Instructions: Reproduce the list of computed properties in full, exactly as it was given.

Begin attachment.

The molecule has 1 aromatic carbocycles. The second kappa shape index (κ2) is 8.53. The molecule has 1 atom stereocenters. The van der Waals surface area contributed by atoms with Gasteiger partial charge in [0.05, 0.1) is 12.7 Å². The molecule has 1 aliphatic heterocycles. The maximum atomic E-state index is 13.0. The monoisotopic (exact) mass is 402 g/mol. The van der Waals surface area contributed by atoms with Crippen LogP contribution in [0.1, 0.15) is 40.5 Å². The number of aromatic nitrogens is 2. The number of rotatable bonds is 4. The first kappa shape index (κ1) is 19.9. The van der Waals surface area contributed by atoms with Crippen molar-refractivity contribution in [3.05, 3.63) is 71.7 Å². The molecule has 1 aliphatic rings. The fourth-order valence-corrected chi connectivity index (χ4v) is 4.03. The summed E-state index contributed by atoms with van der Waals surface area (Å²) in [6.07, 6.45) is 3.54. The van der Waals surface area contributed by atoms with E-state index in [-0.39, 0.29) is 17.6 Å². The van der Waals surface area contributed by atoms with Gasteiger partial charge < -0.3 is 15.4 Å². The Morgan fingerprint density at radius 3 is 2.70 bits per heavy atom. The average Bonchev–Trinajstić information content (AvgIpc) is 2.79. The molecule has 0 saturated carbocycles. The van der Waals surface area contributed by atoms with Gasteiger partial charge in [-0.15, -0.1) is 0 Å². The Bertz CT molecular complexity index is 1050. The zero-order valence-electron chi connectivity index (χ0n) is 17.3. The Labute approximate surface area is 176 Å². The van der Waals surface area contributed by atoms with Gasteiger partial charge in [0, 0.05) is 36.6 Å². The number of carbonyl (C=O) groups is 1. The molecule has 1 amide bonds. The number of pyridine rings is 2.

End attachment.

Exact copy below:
The molecule has 1 aromatic carbocycles. The second kappa shape index (κ2) is 8.53. The molecule has 1 atom stereocenters. The van der Waals surface area contributed by atoms with Gasteiger partial charge in [0.05, 0.1) is 12.7 Å². The molecule has 1 aliphatic heterocycles. The maximum atomic E-state index is 13.0. The monoisotopic (exact) mass is 402 g/mol. The van der Waals surface area contributed by atoms with Crippen LogP contribution in [0.1, 0.15) is 40.5 Å². The number of aromatic nitrogens is 2. The number of rotatable bonds is 4. The first kappa shape index (κ1) is 19.9. The van der Waals surface area contributed by atoms with Crippen molar-refractivity contribution in [3.05, 3.63) is 71.7 Å². The molecule has 1 aliphatic rings. The fourth-order valence-corrected chi connectivity index (χ4v) is 4.03. The summed E-state index contributed by atoms with van der Waals surface area (Å²) in [6.07, 6.45) is 3.54. The van der Waals surface area contributed by atoms with E-state index in [-0.39, 0.29) is 17.6 Å². The van der Waals surface area contributed by atoms with Gasteiger partial charge < -0.3 is 15.4 Å². The Morgan fingerprint density at radius 3 is 2.70 bits per heavy atom. The average Bonchev–Trinajstić information content (AvgIpc) is 2.79. The molecule has 0 saturated carbocycles. The van der Waals surface area contributed by atoms with Gasteiger partial charge in [-0.15, -0.1) is 0 Å². The Bertz CT molecular complexity index is 1050. The zero-order valence-electron chi connectivity index (χ0n) is 17.3. The Labute approximate surface area is 176 Å². The van der Waals surface area contributed by atoms with Gasteiger partial charge in [0, 0.05) is 36.6 Å². The number of carbonyl (C=O) groups is 1. The molecule has 1 amide bonds. The number of pyridine rings is 2.